KAMAU: I mean that's a weird question. I guess it's like why focus on the sun. I had always been a huge Denzel Washington fan since back in the I guess back to the late 80s early 90s and every time you talk about Denzel Washington to people they're like 'oh yeah, he's great. He's the best, duh duh duh." But they sort of forget him. And me and Kevin decided we wanted to celebrate him while he's still around enough to hear it and not wait until he's like 170 year olds at the Oscars getting his honorary Oscar for you were the best too bad we didn't tell you sooner.


BRITTANY: What do they say? Give people their flowers while they're alive?


KAMAU: I'm a big believer in that. And also I think Denzel, me and Kevin talk about this too has a very important place as an African American movie star. And that so it's not just entertainment so it's also the podcast ends up being about diversity in Hollywood and what it means to represent the race. He literally got the baton passed from Sidney Poitier and he's still holding it even though he's 60 years old. And everybody else is like that looks good on you. We're just going to let you carry it. He does hold a very important place in a lot of black people's hearts and minds in a way and this is not meant as a diss in a way that I think Tom Hanks is awesome too but the white people aren't like Tom Hanks is the great - he's just a link in the chain of Hollywood. And he's a great link in the chain but he's not in and of itself he's not held as closely to the breast by the community the same way Denzel is.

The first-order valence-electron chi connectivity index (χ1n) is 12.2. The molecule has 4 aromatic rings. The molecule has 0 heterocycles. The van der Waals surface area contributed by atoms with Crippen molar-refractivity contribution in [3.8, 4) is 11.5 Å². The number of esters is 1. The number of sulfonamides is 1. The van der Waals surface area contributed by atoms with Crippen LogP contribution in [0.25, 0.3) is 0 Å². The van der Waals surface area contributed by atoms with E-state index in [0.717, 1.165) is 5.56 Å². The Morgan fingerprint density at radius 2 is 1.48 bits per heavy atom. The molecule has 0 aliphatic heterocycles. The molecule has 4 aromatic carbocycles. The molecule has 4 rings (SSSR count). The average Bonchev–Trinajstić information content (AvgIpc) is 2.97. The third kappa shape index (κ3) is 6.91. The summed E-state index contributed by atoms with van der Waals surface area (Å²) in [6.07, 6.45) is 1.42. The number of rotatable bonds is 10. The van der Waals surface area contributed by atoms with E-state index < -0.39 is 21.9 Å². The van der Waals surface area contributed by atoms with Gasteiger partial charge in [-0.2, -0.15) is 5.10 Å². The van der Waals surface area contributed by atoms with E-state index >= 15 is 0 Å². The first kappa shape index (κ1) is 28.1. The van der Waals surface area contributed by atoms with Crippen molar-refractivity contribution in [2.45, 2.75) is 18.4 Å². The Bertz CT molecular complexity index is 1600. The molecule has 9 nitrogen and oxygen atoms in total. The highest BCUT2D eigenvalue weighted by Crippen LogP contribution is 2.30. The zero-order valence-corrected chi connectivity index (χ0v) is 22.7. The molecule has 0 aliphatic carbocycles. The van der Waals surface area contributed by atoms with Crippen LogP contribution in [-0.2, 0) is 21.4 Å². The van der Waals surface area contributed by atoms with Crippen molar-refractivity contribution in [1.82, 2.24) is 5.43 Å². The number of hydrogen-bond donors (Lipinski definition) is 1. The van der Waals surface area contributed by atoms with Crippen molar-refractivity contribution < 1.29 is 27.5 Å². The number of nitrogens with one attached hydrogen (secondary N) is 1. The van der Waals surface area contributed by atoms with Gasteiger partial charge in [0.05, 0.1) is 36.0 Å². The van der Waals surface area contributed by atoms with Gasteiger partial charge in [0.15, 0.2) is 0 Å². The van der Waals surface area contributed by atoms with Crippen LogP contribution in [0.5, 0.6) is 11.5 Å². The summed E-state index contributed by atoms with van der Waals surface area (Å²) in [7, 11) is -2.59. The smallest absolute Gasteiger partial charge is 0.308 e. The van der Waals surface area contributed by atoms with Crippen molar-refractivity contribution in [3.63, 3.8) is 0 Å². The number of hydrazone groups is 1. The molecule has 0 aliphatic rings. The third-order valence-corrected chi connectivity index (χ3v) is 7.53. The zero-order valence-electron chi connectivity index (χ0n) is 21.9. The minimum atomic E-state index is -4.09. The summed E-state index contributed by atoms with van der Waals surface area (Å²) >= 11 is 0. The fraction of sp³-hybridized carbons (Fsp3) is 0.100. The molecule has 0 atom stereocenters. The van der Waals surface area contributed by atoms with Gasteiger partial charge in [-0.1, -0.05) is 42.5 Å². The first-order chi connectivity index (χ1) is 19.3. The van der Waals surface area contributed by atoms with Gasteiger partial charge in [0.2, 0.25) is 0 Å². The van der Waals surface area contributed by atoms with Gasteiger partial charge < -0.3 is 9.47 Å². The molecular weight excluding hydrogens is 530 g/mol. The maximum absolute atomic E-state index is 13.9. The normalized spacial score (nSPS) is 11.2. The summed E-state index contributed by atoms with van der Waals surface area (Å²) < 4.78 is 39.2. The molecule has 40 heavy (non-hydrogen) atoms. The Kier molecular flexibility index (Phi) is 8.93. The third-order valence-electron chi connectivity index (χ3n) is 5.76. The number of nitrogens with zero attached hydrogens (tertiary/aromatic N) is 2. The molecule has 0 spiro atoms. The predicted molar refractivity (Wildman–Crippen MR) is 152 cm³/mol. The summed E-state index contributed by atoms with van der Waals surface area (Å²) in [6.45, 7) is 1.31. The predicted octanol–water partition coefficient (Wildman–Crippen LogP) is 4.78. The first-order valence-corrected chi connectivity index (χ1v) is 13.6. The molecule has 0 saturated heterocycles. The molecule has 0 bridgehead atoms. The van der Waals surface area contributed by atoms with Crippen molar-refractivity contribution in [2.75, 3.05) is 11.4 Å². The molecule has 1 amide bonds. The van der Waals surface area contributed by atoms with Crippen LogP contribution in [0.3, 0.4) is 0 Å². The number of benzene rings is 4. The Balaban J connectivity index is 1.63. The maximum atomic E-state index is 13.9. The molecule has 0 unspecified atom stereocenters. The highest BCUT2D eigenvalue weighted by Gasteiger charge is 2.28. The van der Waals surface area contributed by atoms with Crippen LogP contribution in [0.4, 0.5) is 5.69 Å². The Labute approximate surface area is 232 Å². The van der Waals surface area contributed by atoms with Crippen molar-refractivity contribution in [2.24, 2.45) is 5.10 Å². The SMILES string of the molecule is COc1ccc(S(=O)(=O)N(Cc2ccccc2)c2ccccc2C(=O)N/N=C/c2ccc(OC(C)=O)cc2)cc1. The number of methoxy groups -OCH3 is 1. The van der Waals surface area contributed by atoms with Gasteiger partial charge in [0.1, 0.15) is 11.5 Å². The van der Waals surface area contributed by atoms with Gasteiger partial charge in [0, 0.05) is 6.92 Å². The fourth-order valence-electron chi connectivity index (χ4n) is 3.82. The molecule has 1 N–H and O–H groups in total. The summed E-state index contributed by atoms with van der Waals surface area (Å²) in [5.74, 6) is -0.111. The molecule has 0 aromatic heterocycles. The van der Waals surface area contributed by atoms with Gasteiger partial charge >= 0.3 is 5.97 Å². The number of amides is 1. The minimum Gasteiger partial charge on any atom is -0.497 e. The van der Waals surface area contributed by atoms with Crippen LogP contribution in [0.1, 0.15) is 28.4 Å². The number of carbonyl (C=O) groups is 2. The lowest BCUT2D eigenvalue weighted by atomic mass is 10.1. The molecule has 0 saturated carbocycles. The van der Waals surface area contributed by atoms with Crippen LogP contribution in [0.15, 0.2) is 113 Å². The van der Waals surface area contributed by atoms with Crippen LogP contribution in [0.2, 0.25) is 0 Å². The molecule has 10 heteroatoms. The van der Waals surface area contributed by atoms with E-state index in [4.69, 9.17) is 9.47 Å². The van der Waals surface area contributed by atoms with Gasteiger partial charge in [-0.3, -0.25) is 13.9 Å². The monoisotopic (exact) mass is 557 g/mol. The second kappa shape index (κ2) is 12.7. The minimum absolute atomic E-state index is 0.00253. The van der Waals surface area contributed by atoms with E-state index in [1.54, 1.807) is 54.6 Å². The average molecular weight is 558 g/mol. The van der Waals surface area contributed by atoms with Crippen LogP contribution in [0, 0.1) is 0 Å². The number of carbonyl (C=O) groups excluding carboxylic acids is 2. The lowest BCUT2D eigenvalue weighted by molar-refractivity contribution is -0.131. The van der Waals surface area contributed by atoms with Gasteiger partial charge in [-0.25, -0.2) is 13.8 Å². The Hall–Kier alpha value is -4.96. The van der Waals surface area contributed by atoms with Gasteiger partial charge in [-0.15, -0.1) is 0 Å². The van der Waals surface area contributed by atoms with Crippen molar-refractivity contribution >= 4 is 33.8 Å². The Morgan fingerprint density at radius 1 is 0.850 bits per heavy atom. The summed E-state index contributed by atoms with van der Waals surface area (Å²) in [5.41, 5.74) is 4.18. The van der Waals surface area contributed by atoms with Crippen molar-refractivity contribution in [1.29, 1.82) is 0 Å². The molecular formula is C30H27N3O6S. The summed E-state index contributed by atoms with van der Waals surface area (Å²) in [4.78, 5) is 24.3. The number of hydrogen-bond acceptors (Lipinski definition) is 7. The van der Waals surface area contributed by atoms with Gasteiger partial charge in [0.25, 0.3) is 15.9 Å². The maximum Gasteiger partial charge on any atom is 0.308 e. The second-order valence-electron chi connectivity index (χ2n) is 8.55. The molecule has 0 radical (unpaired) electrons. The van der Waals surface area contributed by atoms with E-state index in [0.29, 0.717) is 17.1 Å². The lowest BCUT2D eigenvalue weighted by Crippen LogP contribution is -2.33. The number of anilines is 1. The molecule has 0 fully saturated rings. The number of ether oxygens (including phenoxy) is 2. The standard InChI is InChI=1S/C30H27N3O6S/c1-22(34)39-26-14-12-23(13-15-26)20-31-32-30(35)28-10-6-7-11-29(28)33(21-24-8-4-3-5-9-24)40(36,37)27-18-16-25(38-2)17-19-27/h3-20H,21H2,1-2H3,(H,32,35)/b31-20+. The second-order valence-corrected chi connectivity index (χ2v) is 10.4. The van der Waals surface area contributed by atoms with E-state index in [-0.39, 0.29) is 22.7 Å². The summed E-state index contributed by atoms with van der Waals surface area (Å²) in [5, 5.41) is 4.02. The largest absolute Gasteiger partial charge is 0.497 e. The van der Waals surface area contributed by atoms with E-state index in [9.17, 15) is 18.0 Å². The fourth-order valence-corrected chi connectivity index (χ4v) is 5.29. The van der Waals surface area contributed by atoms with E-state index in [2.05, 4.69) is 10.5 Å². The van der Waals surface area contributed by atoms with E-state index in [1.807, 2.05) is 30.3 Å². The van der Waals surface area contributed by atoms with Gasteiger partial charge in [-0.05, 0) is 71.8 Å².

BRITTANY: No it's true. You could actually - if you really felt like it you could wallpaper like the Taj Mahal with every Denzel Washington Jet cover ever created. Like you really could do that. Like that's a think that you could do.


KAMAU: I'm sure they have - they probably have Jet magazine have like a prerequisite like we have to do six a year.


BRITTANY: [laughs] We are a weekly publication. Um, there's something you guys talked about: the fact that Denzel Washington is the only man of color to be voted People's Sexiest Man Alive. Right?


KAMAU: Oh yeah that's me. I've been talking about that for years. The only other person who's not a white man. Cindy Crawford was on one - you know they did sexiest couple alive so she's on a cover of one of the People Magazine sexiest man alive covers. So it's been a white woman and Denzel are the only two people who haven't been white men. The reason why that's happening is People Magazine feels like they can't say it's People Magazine's Sexiest White Man Alive with two very notable exceptions.


BRITTANY: Yes [laughing].


KAMAU: Who was it this year? I can't even hardly remember. Oh no it was David Beckham. To me that was the ultimate bit of like we're just choosing for white guys. Which is fine but just put that on the cover. Because meanwhile Idris Elba is on his worst day like with the stomach flu and botulism is sexier than David Beckham.